When it comes to “radical ideas,” members of older generations are typically more conservative. This concept is ever-present right now, as people–especially today’s youth–rise up, calling for things like defunding the current police system, putting the Green New Deal into effect, establishing universal healthcare, eliminating the wage gap, and creating widespread change overall. 

The bulk of the opposition to such demands is made up of older adults, mostly baby boomers–those who were born between 1946 and 1964. An explanation for this opposition could be their upbringing and the environment in which many of these citizens grew up. Yet, in their youth, some baby boomers were revolutionaries. Looking back at our history, particularly the 60s and 70s, we can observe that baby boomers were actually quite similar to the current Generation Z in their fight against the older establishment. Some similarities could be seen in the Civil Rights Movement, when youth organized many influential sit-ins. Groups of Black students like the Little Rock Nine were some of the first to be a part of desegregation in Southern schools, and hundreds of elementary school kids in Birmingham marched to demand to speak with the mayor about segregation. The youth of the time essentially sparked the movement. 

Then came counterculture and the environmental movement. Counterculture was known as the culture of “hippies.” Hippies tended to oppose societal norms and were also very anti-war, especially in opposition to  the Vietnam War. Counterculture was a huge factor in early environmentalism which culminated in important reforms as well as the first Earth Day in 1970, which is now a popular holiday. 

If these individuals were so influential in their time, what happened? 

A possible explanation may come from behavioral science. The standard for our behavior, especially in a scenario where stereotypes are relevant, is based on a combination of both automatic and controlled responses. Prejudice is displayed when our response is solely automatic or solely controlled, rather than a combination of the two. A common method for testing the type of response we have to a situation is the Process Dissociation Procedure (PDP). With the PDP, those participating are given a certain set of tasks, then they are given a slightly altered version of those same tasks. If participants have the same responses for both iterations of the test, their performance is not based on bias (this would be a combination of automatic and controlled response types). If their responses are different, their decisions were probably based on bias (this would be only one type of response). A great example of the PDP in action is the Implicit Association Test (IAT), where test takers are told to associate different faces (old vs. young, Black vs. White, etc.) with different adjectives (old goes with bad, young goes with good). These instructions are switched through a series of around 6-7 tests, and the website comes to a bias analysis at the end.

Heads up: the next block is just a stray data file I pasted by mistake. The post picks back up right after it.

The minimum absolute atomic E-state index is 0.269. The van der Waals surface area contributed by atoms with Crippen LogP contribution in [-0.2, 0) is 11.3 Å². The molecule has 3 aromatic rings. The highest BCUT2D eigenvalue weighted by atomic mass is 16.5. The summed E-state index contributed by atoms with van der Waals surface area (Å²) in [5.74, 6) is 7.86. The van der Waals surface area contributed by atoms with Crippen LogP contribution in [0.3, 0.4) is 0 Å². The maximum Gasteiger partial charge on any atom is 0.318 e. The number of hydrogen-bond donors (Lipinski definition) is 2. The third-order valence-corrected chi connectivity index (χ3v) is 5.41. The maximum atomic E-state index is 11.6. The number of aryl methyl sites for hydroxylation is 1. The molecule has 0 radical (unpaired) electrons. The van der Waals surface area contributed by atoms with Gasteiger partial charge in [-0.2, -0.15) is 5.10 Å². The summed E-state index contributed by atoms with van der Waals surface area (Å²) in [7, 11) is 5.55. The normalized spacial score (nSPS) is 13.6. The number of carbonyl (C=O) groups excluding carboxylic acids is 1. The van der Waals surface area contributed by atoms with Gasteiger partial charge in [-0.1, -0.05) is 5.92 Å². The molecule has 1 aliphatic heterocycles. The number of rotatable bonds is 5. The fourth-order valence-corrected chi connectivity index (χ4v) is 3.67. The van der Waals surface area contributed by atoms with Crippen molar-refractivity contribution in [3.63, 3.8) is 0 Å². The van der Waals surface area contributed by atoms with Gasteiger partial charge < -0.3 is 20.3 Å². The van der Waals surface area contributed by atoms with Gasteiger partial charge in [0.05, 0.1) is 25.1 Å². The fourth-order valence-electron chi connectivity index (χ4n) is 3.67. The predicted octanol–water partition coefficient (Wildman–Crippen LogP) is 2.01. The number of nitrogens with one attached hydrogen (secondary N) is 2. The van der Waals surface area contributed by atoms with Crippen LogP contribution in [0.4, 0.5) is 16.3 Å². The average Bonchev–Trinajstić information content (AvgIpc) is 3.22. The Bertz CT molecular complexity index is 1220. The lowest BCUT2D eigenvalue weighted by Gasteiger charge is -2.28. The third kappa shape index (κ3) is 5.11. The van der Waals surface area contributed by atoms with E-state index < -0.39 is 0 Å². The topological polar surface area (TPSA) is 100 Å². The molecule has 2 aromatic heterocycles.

Because stereotypes are so heavily incorporated into society, we must unlearn and actively reject prejudice. These actions can automatically occur in the frontal lobe, which is the last part of the brain to develop–new links can be forged while in one’s 30s–and is at high risk of damage, especially as we age, considering the substantial amount of nerve pathways it’s connected to. This makes it increasingly difficult for us to eliminate prejudice and process new ideas. This might explain why older adults seem to be less open to change because they slowly become physically unable to process new and more “radical” concepts.

Evidently, this isn’t the only component. It’s likely that the environment in which a generation grows up in, coupled with the loss of ability to dismiss existing ideology, causes this behavior in older citizens. Furthermore, there are numerous other factors, most of the “radical” actions of Baby Boomers occurred when they weren’t in the workforce, or were just entering it. It’s possible some have regressed in their views as they got jobs and became wealthier, as their intentions became more biased towards keeping what they worked so hard for. Nevertheless, this information poses many questions for present and future generations.

With all of this in mind, here are some things to consider:

When trying to discuss topics with older adults that they may not be accustomed to, understand that their views as younger people developed in a different time, and they may be having a hard time adapting to the current political climate. However, this does not mean excusing bigotry or giving up on trying to convey new perspectives. Use some of their existing views to help get a point across. Studies have also shown that we are more receptive when we are more alert and tend to be more argumentative in the afternoon. So, starting discussions in the morning may increase your chances of being listened to and having your points taken into consideration. 

These findings also prove the necessity of electing younger adults to be in office, as their motives and beliefs represent some of the most topical and up-to-date ideas.

This may not explain all of the occasionally ignorant behavior of older adults, but it provides insight into some of the science behind it which, hopefully, we can draw upon it in our quest to build better movements. 


Lucia Paulsen is a writer for the Science & Technology and Social Justice sections of the Next Gen Politics blog. She is an avid climate action and human rights activist. As a member of Gen Z interested in politics and government, Lucia is a member of her local youth council and has helped organized several events dealing with current and urgent political matters. She loves iced coffee, biking around her town, fashion- as sustainable as possible, and advocating for what she believes in.